THE trial of a businessman who claims his cholesterol medication caused him to sexually assault a woman has heard conflicting medical evidence about the effects the drug can have.
Anthony Lyons (51), an aviation broker, from Griffith Avenue, Dublin, has pleaded not guilty at Dublin Circuit Criminal Court to sexually assaulting a 27-year-old woman on October 3, 2010.
Lyons admits the attack but claims he was overcome with an irresistible urge due to the combination of alcohol, the cholesterol medicine Rosuvastatin and cough syrup.
A medical expert for the prosecution told the jury that there is no evidence that cholesterol medication can cause increased aggression and that even if it did, Lyons was not on it long enough for it to take effect.
An expert witness for the defence pointed to several instances of patients on such medications becoming aggressive. He also said the speed they can affect the human brain cannot be know for certain as the drugs have only been tested on rat brains.
Lyons' friend and sometime business partner Conor McCarthy also gave evidence that the accused was a quiet, level-headed man who had "impeccable" behaviour in the company of women.
He told Patrick Gageby, defending, that the attack was "completely out of character".
The court heard Lyons claimed he began taking Rosuvastatin the day before the attack to reduce his cholesterol.
Prof Alice Stanton, who is a specialist in clinical pharmacology, said clinical trials of Rosuvastatin provided no evidence that it caused increased irritability, aggression or violence.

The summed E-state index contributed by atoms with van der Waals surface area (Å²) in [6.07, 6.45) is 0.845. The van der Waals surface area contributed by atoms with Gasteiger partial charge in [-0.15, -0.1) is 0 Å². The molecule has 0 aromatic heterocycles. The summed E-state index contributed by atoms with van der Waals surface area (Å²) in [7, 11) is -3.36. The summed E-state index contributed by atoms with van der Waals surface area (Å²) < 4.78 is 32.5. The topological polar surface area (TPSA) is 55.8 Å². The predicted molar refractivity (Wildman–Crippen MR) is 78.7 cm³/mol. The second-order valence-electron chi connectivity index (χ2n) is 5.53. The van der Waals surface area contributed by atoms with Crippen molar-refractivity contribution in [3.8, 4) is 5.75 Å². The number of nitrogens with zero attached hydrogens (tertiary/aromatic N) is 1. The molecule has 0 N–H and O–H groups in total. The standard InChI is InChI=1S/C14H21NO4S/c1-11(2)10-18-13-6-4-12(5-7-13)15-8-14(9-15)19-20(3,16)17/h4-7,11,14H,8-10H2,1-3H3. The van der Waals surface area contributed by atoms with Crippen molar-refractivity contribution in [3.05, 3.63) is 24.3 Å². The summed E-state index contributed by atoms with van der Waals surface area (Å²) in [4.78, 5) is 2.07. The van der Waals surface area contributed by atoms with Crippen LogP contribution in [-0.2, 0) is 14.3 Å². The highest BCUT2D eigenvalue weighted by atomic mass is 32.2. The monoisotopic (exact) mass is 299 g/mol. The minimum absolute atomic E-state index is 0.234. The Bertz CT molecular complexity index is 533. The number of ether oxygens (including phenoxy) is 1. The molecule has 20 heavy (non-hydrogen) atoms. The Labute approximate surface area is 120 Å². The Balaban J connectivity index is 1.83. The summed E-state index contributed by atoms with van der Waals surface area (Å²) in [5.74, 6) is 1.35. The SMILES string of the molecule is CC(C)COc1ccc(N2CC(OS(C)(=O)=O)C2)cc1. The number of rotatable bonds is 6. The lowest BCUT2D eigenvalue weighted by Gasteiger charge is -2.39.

She said there was a study 20 years ago which associated low cholesterol with violent behaviour but added that "association does not mean causation".
She also pointed out that the accused's cholesterol was above average and that there is no way the drug could have reduced it significantly in that time frame
She told prosecuting counsel, Kerida Naidoo, that Lyons' consumption of cough syrup and alcohol would have no effect on the levels of Rosuvastatin in his body. She also stated that the drug has great difficulty in reaching the brain and that if it does, it takes a long time. She said Lyons was not on the drug long enough for it to reach his brain.
Lyon's defence counsel called Dr Malcolm Vandenburg to give evidence about the potential cognitive effects of Rosuvastatin.
The doctor pointed to a case study which listed several patients who were on similar types of medication and showed highly aggressive behaviour including one man who chased his wife around the room.
Dr Vandenburg said he disputed Prof Stanton's opinion that the medication didn't have enough time to reach the brain. He said there is no way of knowing how fast it can reach the brain. The trial continues.